out from the Wu-Tang shadow. While maintaining the same voice that his fans throughout the 90’s
until now had held in such high regards, Solomon learned that it was essential to be as versatile as
possible in order to survive in the ever so changing music business. Mixtape collaborations with the
likes of RZA, Alicia Keyes, Destiny’s Child, Mark Ronson, and more earned Solomon a huge
following as a solo artist with combined sales of over 75,000 units.
From an emcee who refuses to fade with the times as the essence of hip hop is eclipsed with
short lived trends and even shorter lived artist careers, comes the man we know as Solomon Childs.
Recognizing his potential at this very point in time is exactly the motivation behind Solomon’s desire
to move forward and progress rather than dwell on the luxuries and successes of the past. In the year
2009, the voice of the people that is Solomon Childs is set to speak great volumes…
make sure you’re tuned in.


Funeral Talk (The Eulogy)
The Wake

The King Kong Of New York
Learn My Name

The Art Of Making Love & War
You Don‘t Want War
The Young General
Wu-Tang 4 Life

Follow Solomon Childs on:


Facebook Official.SChilds

Instagram @s_childs


Post to Twitter Tweet This Post

  • Share/Bookmark

AraabMuzik shot in the face in Harlem!! #araabmuzik


Producer AraabMuzik was shot in Harlem, N.Y. late Thursday night (Feb. 25), according to the NY Daily News.

The 26-year-old producer, born Abraham Orellana, is currently recovering in Harlem Hospital after getting shot in the jaw and arm. Reports say he was also grazed in the head.

James Malloy, a 32-year-old friend of Orellana’s, was also shot in the right leg and is currently in stable condition at St. Luke’s hospital.

The two were shot inside the ProPark America parking garage on West 125th St. at around 7 PM last night.

Sources tell the Daily News that they were just leaving a friend’s house when they headed towards the garage, where AraabMuzik jumped in behind the wheel of his friend’s BMW.

As they drove toward the garage’s exit, two men approached the car, and one pretended that AraabMuzik had dropped something, sources say. When the window was rolled down, shots were fired. Police found three .380 caliber shell casings at the scene.

The Daily News reports that the two suspects appeared to have taken a livery cab to the scene of the crime and then fled on foot following the shooting.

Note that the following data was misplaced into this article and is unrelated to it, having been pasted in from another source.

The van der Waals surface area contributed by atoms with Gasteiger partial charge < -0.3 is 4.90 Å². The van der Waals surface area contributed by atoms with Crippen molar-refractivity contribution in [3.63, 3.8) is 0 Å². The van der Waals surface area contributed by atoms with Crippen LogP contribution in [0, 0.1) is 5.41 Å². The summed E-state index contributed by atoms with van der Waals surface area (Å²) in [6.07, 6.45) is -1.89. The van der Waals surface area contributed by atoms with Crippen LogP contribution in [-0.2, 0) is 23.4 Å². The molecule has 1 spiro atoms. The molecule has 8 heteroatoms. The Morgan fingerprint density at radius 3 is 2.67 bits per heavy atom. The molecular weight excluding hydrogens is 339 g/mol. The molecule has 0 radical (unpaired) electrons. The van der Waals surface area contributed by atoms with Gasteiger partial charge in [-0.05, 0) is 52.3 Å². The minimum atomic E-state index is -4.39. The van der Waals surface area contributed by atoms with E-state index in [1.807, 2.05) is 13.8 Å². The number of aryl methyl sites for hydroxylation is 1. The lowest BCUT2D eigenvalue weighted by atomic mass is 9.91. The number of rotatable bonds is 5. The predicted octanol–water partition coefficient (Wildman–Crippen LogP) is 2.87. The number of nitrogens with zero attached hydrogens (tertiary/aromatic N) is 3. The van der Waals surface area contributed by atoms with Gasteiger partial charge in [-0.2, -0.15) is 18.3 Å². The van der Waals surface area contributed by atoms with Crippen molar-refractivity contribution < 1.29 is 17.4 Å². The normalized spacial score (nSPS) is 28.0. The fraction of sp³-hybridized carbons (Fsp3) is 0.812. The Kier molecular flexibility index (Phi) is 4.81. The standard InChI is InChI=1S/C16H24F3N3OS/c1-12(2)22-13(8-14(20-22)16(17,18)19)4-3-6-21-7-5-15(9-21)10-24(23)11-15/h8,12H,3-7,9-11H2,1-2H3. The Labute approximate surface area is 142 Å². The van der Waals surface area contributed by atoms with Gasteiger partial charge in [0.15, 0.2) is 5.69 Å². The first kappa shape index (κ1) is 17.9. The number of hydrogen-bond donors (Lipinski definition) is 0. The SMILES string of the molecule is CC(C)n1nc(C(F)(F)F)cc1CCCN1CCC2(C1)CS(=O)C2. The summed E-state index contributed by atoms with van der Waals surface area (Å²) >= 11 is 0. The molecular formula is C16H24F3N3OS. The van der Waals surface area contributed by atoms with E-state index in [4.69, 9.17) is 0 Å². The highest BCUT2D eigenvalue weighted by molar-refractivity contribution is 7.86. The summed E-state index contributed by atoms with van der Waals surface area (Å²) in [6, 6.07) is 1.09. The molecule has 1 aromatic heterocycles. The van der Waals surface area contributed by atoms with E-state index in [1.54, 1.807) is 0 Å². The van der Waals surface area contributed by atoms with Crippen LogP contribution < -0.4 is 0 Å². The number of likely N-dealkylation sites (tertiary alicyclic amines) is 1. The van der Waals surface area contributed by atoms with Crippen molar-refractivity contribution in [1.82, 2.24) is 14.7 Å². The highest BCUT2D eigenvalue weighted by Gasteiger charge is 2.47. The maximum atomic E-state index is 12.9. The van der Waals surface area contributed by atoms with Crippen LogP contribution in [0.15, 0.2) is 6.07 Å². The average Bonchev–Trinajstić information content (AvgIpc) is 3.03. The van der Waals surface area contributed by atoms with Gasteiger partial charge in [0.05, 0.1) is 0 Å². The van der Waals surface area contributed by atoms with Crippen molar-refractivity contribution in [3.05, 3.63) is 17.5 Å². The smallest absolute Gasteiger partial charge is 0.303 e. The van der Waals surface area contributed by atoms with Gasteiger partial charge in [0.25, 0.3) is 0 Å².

This is the second time AraabMuzik has been shot, according to police. In 2013 he was shot in his Providence, RI home during an apparent armed robbery.

AraabMuzik made his name as a Dipset affiliate before branching out into the EDM world and expanding his sound. In 2015 he told NPR, “I have so much music, it doesn’t make sense. I gotta just stop letting, you know, putting stuff out because not all of that stuff’s gonna be heard or get used. So I gotta cater to the fans and kind of put a lot of projects out and stuff like that. Like I’ma be working on an EDM project now. Real soon, I’ma put a little EP together. A lot of original stuff so that way these people can see that, you know, I can really do this.”

Read More: AraabMuzik Shot in New York, Currently Recovering in Hospital – XXL |

Post to Twitter Tweet This Post

  • Share/Bookmark

Former UFC champion Kevin Randleman dies at age 44

Former UFC heavyweight champion and two-time NCAA champion wrestler Kevin Randleman has died at age 44.


Sources told FOX Sports on Thursday that Randleman had been admitted to a San Diego hospital for pneumonia and later passed away due to heart failure. He had been living in Las Vegas.

Long before he was one of the most feared men in the Octagon, Randleman was already a legend on the mats during his years at Ohio State, where he followed in the footsteps of another UFC icon, Mark Coleman.


Randleman was a fierce wrestler who captured two NCAA wrestling championships and was a three-time All-American.

Once college was finished, Randleman decided to follow Coleman into the UFC, where he would soon gain a reputation as one of the most powerful and explosive fighters in the history of the sport.

Randleman debuted in the UFC in 1999, and three fights into his career he was already the heavyweight champion of the world. Randleman defeated Pete Williams to win the vacant title and then went on to defend it against Pedro Rizzo in June 2000.